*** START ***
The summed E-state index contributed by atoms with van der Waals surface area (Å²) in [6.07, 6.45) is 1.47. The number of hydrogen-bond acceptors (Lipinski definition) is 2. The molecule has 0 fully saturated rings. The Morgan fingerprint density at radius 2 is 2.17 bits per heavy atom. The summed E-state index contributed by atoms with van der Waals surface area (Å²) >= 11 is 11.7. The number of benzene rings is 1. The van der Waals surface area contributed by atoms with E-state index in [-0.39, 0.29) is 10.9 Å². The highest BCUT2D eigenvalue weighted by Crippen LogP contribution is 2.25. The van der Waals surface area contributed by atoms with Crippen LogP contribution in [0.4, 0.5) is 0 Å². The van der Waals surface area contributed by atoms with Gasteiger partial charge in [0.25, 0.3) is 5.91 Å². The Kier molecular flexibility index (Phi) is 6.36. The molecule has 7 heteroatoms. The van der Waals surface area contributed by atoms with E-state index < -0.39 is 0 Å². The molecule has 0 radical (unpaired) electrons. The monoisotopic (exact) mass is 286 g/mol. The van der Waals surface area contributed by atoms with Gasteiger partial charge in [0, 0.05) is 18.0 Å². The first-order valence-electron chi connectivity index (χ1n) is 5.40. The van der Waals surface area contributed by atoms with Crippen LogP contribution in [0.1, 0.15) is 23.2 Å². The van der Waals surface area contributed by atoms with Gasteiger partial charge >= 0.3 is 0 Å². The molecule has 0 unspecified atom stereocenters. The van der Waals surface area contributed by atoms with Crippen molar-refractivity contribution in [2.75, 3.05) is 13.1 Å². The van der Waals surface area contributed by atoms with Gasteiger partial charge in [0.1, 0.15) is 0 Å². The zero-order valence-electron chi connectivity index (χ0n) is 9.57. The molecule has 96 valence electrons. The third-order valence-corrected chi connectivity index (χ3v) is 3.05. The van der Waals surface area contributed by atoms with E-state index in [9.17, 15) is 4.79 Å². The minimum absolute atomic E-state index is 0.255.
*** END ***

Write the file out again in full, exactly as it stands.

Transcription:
The summed E-state index contributed by atoms with van der Waals surface area (Å²) in [6.07, 6.45) is 1.47. The number of hydrogen-bond acceptors (Lipinski definition) is 2. The molecule has 0 fully saturated rings. The Morgan fingerprint density at radius 2 is 2.17 bits per heavy atom. The summed E-state index contributed by atoms with van der Waals surface area (Å²) >= 11 is 11.7. The number of benzene rings is 1. The van der Waals surface area contributed by atoms with E-state index in [-0.39, 0.29) is 10.9 Å². The highest BCUT2D eigenvalue weighted by Crippen LogP contribution is 2.25. The van der Waals surface area contributed by atoms with Crippen LogP contribution in [0.4, 0.5) is 0 Å². The van der Waals surface area contributed by atoms with Gasteiger partial charge in [0.25, 0.3) is 5.91 Å². The Kier molecular flexibility index (Phi) is 6.36. The molecule has 7 heteroatoms. The van der Waals surface area contributed by atoms with E-state index < -0.39 is 0 Å². The molecule has 0 radical (unpaired) electrons. The monoisotopic (exact) mass is 286 g/mol. The van der Waals surface area contributed by atoms with Gasteiger partial charge in [0, 0.05) is 18.0 Å². The first-order valence-electron chi connectivity index (χ1n) is 5.40. The van der Waals surface area contributed by atoms with Crippen LogP contribution in [0.1, 0.15) is 23.2 Å². The van der Waals surface area contributed by atoms with Gasteiger partial charge >= 0.3 is 0 Å². The molecule has 0 unspecified atom stereocenters. The van der Waals surface area contributed by atoms with Crippen molar-refractivity contribution in [2.75, 3.05) is 13.1 Å². The van der Waals surface area contributed by atoms with Gasteiger partial charge in [0.1, 0.15) is 0 Å². The zero-order valence-electron chi connectivity index (χ0n) is 9.57. The molecule has 96 valence electrons. The third-order valence-corrected chi connectivity index (χ3v) is 3.05. The van der Waals surface area contributed by atoms with E-state index in [9.17, 15) is 4.79 Å². The minimum absolute atomic E-state index is 0.255.